Wigg, now a Defense Department official, has declined to comment, saying through an aide that he is cooperating with McKay's office. Clark, contacted yesterday in Ireland, said he told McKay the "rationale for my recommendation" but could say no more because the investigation is not yet complete.

"I am further constrained from speaking about the matter for the reason that it involves materials that are still classified," he said.

Just when Poindexter jettisoned the plan for payments to Israel is not clear, but Wallach and, by Wallach's account, Meese, kept working on it.

In a Feb. 3, 1986, message to Rappaport, Wallach said he had recently met with an NSC staff aide about the pipeline as well as the president of Bechtel.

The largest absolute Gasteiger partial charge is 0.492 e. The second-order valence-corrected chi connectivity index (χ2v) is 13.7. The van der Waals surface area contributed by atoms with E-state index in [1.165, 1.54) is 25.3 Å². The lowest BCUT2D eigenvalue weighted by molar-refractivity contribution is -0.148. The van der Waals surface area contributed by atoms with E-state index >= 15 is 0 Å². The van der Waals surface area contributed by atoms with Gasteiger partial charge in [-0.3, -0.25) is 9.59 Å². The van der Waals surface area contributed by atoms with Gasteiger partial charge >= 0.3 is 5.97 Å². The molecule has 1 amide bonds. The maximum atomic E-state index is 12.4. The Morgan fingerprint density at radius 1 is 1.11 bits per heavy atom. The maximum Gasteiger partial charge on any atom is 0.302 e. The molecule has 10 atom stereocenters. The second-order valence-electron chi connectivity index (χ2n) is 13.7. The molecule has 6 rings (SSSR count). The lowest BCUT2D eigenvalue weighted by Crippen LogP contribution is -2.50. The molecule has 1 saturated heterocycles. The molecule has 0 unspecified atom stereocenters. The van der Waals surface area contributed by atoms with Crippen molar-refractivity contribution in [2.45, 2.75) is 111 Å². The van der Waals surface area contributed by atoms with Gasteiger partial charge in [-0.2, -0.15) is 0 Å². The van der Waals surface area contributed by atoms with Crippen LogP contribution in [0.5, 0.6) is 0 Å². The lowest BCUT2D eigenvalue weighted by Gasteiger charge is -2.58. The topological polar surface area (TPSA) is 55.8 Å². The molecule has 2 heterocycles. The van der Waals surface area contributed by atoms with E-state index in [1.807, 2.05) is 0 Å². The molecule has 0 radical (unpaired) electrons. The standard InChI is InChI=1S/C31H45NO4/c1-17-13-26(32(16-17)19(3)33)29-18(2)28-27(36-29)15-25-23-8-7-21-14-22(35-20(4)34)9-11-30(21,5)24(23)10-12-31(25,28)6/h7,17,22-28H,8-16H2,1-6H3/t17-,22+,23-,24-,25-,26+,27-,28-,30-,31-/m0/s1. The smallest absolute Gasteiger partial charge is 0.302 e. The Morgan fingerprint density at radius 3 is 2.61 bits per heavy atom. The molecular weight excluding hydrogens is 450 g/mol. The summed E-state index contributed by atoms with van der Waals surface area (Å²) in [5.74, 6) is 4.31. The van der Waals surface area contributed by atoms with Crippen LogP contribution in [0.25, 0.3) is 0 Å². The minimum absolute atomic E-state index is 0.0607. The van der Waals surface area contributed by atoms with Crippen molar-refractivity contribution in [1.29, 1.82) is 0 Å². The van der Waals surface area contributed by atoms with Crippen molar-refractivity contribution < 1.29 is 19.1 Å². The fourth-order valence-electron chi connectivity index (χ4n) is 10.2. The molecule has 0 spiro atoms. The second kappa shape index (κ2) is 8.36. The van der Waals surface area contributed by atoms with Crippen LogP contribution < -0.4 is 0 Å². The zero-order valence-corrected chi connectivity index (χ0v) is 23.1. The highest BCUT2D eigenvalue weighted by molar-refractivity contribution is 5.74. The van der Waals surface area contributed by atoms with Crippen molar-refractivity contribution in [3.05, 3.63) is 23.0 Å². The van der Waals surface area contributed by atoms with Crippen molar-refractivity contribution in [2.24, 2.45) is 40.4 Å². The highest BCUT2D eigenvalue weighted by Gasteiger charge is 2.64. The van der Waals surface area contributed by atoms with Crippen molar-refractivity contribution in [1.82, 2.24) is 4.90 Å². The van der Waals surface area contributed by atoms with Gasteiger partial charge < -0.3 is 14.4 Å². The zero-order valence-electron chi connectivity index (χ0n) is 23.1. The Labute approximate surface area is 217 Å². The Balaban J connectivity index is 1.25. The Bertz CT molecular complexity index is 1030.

"Both men had to be restimulated on the project, but are now willing to make additional effort," Wallach reported.

As for Meese, Wallach told Rappaport, "I also met with my friend, who will contact J.P. {John Poindexter} to arrange meeting for me, if it is necessary to obtain signature of his superior. I also spoke with D.W."

Wallach also made a reference to Peres, as Rappaport's "friend."

"I suggest no contact with your friend in friendly country until we have sign-off," Wallach said. "We then need to obtain much improved letter from him."

Asked if Meese had contacted Poindexter, Poindexter's lawyer, Richard W. Beckler, declined to comment. Wallach's lawyer, George Walker of San Francisco, could not be reached for comment.

Staff writer Ruth Marcus and staff researcher Michelle Hall contributed to this report.